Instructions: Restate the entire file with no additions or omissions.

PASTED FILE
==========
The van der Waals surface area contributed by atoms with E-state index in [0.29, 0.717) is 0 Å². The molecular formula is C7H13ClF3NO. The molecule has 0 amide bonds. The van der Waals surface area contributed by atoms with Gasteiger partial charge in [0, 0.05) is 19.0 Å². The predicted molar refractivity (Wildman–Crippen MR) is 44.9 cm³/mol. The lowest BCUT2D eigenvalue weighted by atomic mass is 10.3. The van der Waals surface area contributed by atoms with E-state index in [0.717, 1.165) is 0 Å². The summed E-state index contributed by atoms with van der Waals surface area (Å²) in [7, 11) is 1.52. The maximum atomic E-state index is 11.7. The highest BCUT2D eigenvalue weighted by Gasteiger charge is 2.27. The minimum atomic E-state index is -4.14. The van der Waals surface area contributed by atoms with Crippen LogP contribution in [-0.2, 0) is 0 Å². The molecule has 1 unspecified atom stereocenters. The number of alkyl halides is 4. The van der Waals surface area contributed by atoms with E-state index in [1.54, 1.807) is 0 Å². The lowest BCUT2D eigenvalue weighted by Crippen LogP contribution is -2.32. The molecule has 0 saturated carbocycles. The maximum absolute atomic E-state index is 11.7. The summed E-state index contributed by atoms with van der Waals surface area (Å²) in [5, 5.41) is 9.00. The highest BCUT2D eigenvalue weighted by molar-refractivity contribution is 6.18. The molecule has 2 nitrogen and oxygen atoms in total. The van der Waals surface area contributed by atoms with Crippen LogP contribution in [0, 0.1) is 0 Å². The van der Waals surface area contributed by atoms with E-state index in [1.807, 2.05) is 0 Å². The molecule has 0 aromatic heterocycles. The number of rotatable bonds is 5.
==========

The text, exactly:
The van der Waals surface area contributed by atoms with E-state index in [0.29, 0.717) is 0 Å². The molecular formula is C7H13ClF3NO. The molecule has 0 amide bonds. The van der Waals surface area contributed by atoms with Gasteiger partial charge in [0, 0.05) is 19.0 Å². The predicted molar refractivity (Wildman–Crippen MR) is 44.9 cm³/mol. The lowest BCUT2D eigenvalue weighted by atomic mass is 10.3. The van der Waals surface area contributed by atoms with E-state index in [0.717, 1.165) is 0 Å². The summed E-state index contributed by atoms with van der Waals surface area (Å²) in [7, 11) is 1.52. The maximum atomic E-state index is 11.7. The highest BCUT2D eigenvalue weighted by Gasteiger charge is 2.27. The minimum atomic E-state index is -4.14. The van der Waals surface area contributed by atoms with Crippen LogP contribution in [-0.2, 0) is 0 Å². The molecule has 1 unspecified atom stereocenters. The number of alkyl halides is 4. The van der Waals surface area contributed by atoms with E-state index in [1.54, 1.807) is 0 Å². The lowest BCUT2D eigenvalue weighted by Crippen LogP contribution is -2.32. The molecule has 0 saturated carbocycles. The maximum absolute atomic E-state index is 11.7. The summed E-state index contributed by atoms with van der Waals surface area (Å²) in [5, 5.41) is 9.00. The highest BCUT2D eigenvalue weighted by molar-refractivity contribution is 6.18. The molecule has 2 nitrogen and oxygen atoms in total. The van der Waals surface area contributed by atoms with Crippen LogP contribution in [0, 0.1) is 0 Å². The van der Waals surface area contributed by atoms with E-state index in [1.807, 2.05) is 0 Å². The molecule has 0 aromatic heterocycles. The number of rotatable bonds is 5.